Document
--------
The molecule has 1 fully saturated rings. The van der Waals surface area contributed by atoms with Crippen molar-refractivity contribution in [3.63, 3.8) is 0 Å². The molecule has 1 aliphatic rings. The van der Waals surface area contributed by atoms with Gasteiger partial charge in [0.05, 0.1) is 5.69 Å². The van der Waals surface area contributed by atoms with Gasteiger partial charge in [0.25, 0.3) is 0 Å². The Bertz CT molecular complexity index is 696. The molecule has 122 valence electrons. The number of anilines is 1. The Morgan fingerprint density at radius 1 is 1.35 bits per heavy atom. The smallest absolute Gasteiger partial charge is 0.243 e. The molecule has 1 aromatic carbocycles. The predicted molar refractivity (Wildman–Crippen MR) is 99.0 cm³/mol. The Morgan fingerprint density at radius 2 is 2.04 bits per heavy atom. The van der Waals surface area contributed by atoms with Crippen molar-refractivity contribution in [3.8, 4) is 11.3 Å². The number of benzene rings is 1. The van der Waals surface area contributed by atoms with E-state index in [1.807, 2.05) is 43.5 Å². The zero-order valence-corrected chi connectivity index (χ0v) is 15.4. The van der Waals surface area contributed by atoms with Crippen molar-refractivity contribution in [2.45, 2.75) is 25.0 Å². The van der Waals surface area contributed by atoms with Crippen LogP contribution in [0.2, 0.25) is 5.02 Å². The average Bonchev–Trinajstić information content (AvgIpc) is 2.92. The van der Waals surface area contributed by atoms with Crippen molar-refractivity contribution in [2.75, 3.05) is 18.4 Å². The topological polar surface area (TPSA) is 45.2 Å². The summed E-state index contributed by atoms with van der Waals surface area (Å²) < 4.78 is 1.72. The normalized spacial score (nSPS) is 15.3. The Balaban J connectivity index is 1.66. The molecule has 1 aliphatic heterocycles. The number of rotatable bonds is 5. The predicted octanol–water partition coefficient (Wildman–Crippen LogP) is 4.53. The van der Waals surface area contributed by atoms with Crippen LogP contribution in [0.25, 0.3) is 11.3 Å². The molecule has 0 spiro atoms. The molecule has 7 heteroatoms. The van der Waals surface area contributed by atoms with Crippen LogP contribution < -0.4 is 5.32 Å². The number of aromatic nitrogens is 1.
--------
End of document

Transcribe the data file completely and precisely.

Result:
The molecule has 1 fully saturated rings. The van der Waals surface area contributed by atoms with Crippen molar-refractivity contribution in [3.63, 3.8) is 0 Å². The molecule has 1 aliphatic rings. The van der Waals surface area contributed by atoms with Gasteiger partial charge in [0.05, 0.1) is 5.69 Å². The van der Waals surface area contributed by atoms with Gasteiger partial charge in [0.25, 0.3) is 0 Å². The Bertz CT molecular complexity index is 696. The molecule has 122 valence electrons. The number of anilines is 1. The Morgan fingerprint density at radius 1 is 1.35 bits per heavy atom. The smallest absolute Gasteiger partial charge is 0.243 e. The molecule has 1 aromatic carbocycles. The predicted molar refractivity (Wildman–Crippen MR) is 99.0 cm³/mol. The Morgan fingerprint density at radius 2 is 2.04 bits per heavy atom. The van der Waals surface area contributed by atoms with Crippen molar-refractivity contribution in [3.8, 4) is 11.3 Å². The number of benzene rings is 1. The van der Waals surface area contributed by atoms with E-state index in [1.807, 2.05) is 43.5 Å². The zero-order valence-corrected chi connectivity index (χ0v) is 15.4. The van der Waals surface area contributed by atoms with Crippen molar-refractivity contribution in [2.45, 2.75) is 25.0 Å². The van der Waals surface area contributed by atoms with Crippen LogP contribution in [0.2, 0.25) is 5.02 Å². The average Bonchev–Trinajstić information content (AvgIpc) is 2.92. The van der Waals surface area contributed by atoms with Crippen molar-refractivity contribution in [2.75, 3.05) is 18.4 Å². The topological polar surface area (TPSA) is 45.2 Å². The summed E-state index contributed by atoms with van der Waals surface area (Å²) < 4.78 is 1.72. The normalized spacial score (nSPS) is 15.3. The Balaban J connectivity index is 1.66. The molecule has 1 aliphatic heterocycles. The number of rotatable bonds is 5. The predicted octanol–water partition coefficient (Wildman–Crippen LogP) is 4.53. The van der Waals surface area contributed by atoms with Crippen LogP contribution in [0.25, 0.3) is 11.3 Å². The molecule has 0 spiro atoms. The molecule has 7 heteroatoms. The van der Waals surface area contributed by atoms with Crippen LogP contribution < -0.4 is 5.32 Å². The number of aromatic nitrogens is 1.